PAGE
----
In my last post, I promised to describe a ritual which my family does about the Jungian Shadow. We've done this ritual in the past at the summer solstice, but it can be done at any time.
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As a way to keep the blog flowing (and supplement a new project Ill share with you soon!) I'm rereading Ronald Hutton's Triumph of The Moon. I'm placing here summaries of the chapters for reference and easy reading for any of you who don't have the book.
Ronald Hutton’s Triumph of The Moon, undertakes the task of tracing the developments of contemporary paganism and witchcraft as it originated in the English speaking nations of Europe and their influences. His first chapter, “Finding A Language” is a necessary foundation for the reader, supplying and clarifying a vocabulary with which the rest of the book uses and sets the historical framework within which the events examined take place. Hutton superbly mingles witty observations with historical records and cultural paradigms to produce, not merely definitions, but a working understanding of how and why the terms came to be....
For many people, myself included, Druidry and Animism go hand in hand. Since the Age of Enlightenment and perhaps even further back in history (perhaps with coming of Christianity) Animism has gotten the reputation of being somehow backward, a superstitious and childish view of the world wherein everything is “alive”. This belief is completely biased in that it is totally from a human-centric point of view; those who believe it to be silly would say that believing a stone has a soul is absolutely ridiculous. This point of view is a projection of our human perspective, of what is alive and what isn’t, what is ensouled and what isn’t. It doesn’t take into consideration differences in the metaphysical. This perspective is often derogatory of Animism, yet it fails to actually understand just what Animism actually means, and what living with an Animistic perspective can bring to human consciousness.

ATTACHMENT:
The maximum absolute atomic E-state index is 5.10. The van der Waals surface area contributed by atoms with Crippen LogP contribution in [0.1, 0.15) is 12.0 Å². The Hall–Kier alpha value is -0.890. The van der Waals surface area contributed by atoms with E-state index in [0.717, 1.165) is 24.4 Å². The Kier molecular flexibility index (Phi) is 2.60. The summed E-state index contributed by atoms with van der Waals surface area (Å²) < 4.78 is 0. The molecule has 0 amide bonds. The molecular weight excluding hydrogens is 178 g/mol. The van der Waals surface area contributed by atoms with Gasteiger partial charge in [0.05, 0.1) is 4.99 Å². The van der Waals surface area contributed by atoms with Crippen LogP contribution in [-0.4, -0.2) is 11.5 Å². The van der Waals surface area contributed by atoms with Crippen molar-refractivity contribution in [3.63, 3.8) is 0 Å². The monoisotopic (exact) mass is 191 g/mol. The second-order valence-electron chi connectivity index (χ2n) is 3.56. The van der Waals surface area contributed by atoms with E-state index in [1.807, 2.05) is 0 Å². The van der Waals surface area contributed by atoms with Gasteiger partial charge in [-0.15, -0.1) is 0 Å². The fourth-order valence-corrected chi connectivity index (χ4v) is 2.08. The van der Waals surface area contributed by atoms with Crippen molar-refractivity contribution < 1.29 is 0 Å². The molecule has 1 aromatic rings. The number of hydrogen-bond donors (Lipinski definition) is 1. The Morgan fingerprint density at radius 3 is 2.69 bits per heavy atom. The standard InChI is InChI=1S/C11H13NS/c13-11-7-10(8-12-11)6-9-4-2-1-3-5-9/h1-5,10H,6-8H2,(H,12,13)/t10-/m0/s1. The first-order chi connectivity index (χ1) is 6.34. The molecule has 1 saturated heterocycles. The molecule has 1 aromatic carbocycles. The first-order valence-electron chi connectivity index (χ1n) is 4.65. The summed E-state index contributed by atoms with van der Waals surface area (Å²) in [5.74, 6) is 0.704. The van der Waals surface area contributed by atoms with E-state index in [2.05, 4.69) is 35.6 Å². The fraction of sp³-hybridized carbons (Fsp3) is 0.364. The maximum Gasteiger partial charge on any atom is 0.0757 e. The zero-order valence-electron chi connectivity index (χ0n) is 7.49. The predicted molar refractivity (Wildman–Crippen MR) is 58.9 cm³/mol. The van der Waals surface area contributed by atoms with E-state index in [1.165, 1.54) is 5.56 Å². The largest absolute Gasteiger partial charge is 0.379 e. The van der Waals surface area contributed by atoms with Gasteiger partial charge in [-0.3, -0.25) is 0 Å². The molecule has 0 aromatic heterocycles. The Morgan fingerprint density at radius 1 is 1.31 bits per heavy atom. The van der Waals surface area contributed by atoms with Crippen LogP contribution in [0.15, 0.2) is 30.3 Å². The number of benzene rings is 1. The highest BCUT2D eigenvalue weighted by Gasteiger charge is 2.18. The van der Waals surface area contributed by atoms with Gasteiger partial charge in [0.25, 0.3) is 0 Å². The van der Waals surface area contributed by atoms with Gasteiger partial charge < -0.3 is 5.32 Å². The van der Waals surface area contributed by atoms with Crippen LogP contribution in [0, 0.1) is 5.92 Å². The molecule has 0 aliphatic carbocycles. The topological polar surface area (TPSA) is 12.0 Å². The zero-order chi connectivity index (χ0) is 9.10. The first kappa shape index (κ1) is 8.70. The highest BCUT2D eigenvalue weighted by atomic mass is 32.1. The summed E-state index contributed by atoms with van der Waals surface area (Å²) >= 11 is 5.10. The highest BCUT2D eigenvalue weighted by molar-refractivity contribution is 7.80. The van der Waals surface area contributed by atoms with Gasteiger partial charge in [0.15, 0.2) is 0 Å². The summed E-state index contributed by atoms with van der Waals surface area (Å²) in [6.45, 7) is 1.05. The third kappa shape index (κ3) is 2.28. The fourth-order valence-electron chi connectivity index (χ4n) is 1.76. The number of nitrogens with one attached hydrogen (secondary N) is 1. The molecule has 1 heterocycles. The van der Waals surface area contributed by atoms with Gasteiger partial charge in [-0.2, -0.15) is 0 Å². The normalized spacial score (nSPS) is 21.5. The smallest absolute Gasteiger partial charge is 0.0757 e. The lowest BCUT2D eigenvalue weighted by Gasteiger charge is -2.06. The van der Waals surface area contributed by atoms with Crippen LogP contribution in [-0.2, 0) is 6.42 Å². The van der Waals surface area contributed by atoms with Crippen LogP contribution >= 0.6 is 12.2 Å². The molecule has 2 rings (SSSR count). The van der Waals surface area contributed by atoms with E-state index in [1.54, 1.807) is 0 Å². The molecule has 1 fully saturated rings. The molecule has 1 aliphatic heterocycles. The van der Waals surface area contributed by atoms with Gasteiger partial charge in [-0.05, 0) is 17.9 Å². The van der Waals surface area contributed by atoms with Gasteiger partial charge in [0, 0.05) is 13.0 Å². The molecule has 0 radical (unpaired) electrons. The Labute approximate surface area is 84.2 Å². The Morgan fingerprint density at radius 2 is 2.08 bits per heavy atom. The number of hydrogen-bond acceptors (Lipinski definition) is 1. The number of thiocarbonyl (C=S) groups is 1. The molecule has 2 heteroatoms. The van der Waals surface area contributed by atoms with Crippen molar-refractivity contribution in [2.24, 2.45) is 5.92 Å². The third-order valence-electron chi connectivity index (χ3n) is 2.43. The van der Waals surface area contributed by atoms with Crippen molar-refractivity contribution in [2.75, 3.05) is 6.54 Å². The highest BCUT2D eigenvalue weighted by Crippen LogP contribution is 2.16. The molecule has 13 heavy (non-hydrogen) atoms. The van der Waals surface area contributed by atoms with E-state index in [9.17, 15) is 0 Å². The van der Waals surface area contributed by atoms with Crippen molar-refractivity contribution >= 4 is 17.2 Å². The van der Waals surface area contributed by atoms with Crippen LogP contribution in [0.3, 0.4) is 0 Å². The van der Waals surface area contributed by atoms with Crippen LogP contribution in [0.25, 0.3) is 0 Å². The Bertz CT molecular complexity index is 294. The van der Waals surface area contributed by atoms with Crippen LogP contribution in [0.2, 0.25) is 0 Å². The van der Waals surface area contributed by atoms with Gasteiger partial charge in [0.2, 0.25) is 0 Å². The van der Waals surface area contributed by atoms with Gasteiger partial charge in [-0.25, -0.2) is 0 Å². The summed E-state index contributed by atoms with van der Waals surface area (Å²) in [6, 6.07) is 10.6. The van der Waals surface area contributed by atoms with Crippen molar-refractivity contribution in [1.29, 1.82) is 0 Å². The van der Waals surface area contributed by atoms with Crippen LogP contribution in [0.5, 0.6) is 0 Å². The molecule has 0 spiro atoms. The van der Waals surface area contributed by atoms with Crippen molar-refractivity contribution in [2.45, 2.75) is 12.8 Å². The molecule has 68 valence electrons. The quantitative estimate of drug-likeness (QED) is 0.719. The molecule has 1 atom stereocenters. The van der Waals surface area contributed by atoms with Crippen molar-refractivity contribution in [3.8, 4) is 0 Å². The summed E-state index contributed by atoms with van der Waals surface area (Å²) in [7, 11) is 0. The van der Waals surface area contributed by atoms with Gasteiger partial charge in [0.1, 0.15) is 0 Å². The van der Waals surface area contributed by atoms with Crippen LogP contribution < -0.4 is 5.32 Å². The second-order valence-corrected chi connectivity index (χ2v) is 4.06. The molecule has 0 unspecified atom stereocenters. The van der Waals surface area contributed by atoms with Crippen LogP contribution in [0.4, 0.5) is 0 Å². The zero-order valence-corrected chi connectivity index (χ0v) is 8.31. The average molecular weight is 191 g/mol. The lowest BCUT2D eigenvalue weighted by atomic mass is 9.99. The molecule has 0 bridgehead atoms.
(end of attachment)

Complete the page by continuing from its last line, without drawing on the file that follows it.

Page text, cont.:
After a month's hiatus, I'm back with the next installment of The Vegan Pagan series. If you haven't read the previous installments, you can find them here:
Next week my coven will be celebrating the Winter Solstice and instead of writing this blog post I should be writing our sabbat ritual. I'm sure the inspiration will come, eventually, but for now I'm going to continue to procrastinate (and perhaps daydream about an Oak King/Holly King scenario)....
Continuing my story of my personal journey on my heathen path, it was the early 1990s and I was still living in Sonoma, California. I had some great times at heathen festivals Ravenwood and the Ostara gathering in the Marin headlands, and the CAW Convocation.
A quote from my memoir:
“There were two campout festivals a year, one in the spring on the beach, where we rolled out our sleeping bags on metal cots in an old World War One bunker in the Marin headlands, where we gathered at dawn to ignite a model longship loaded with eggs and nickels and push it into the sea as an offering to the goddess Ran, the other in the summer, where we pitched tents in the redwoods, held toasting rituals called sumbel, and a general rite to all the gods. At the summer festival, the feeling was very much that the rituals were an excuse to get together, hold discussions with people who actually knew what we were talking about when we spoke of our personal discoveries and academic theories about our religion, and of course to sing pagan songs by the campfire all night, the selections becoming progressively more bawdy as the night wore on. One year the summer festival happened to be Fourth of July weekend, so we all drove up to the bare top of the hill in a van and sat in the warm breeze, looking across the water to San Francisco. All we could see of the fireworks display was colored lights in the heavy fog that clung to the City, though the rest of the bay was clear. Pink, green, blue, yellow, the fog flickered. We called it “wizard lights” and made jokes about how our primitive ancestors would have interpreted them. We laughed all the way back down the hill. I was one of very few who did not pair off for the evening, either with someone they brought with them, or an old acquaintance from other Festivals, or a perfect stranger they would not recognize in the morning.